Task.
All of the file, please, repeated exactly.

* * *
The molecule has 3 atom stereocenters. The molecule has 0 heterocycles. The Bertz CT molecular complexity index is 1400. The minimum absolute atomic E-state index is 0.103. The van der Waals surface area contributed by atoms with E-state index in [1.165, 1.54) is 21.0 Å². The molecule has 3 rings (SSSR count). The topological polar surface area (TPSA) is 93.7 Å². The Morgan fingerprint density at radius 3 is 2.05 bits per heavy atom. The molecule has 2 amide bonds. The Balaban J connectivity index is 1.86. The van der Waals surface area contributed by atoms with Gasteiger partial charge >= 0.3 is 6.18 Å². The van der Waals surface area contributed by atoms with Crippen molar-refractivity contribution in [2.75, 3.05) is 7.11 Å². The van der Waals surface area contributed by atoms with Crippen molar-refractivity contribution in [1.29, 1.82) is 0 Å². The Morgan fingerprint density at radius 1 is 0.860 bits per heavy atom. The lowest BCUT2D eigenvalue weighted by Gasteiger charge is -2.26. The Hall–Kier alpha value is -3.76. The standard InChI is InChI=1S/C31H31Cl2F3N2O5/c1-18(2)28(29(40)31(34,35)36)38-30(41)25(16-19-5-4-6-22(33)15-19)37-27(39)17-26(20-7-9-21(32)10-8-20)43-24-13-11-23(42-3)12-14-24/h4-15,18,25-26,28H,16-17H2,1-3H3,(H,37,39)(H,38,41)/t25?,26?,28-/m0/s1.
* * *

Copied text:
The molecule has 3 atom stereocenters. The molecule has 0 heterocycles. The Bertz CT molecular complexity index is 1400. The minimum absolute atomic E-state index is 0.103. The van der Waals surface area contributed by atoms with E-state index in [1.165, 1.54) is 21.0 Å². The molecule has 3 rings (SSSR count). The topological polar surface area (TPSA) is 93.7 Å². The Morgan fingerprint density at radius 3 is 2.05 bits per heavy atom. The molecule has 2 amide bonds. The Balaban J connectivity index is 1.86. The van der Waals surface area contributed by atoms with Gasteiger partial charge >= 0.3 is 6.18 Å². The van der Waals surface area contributed by atoms with Crippen molar-refractivity contribution in [2.75, 3.05) is 7.11 Å². The van der Waals surface area contributed by atoms with Crippen molar-refractivity contribution in [1.29, 1.82) is 0 Å². The Morgan fingerprint density at radius 1 is 0.860 bits per heavy atom. The lowest BCUT2D eigenvalue weighted by Gasteiger charge is -2.26. The Hall–Kier alpha value is -3.76. The standard InChI is InChI=1S/C31H31Cl2F3N2O5/c1-18(2)28(29(40)31(34,35)36)38-30(41)25(16-19-5-4-6-22(33)15-19)37-27(39)17-26(20-7-9-21(32)10-8-20)43-24-13-11-23(42-3)12-14-24/h4-15,18,25-26,28H,16-17H2,1-3H3,(H,37,39)(H,38,41)/t25?,26?,28-/m0/s1.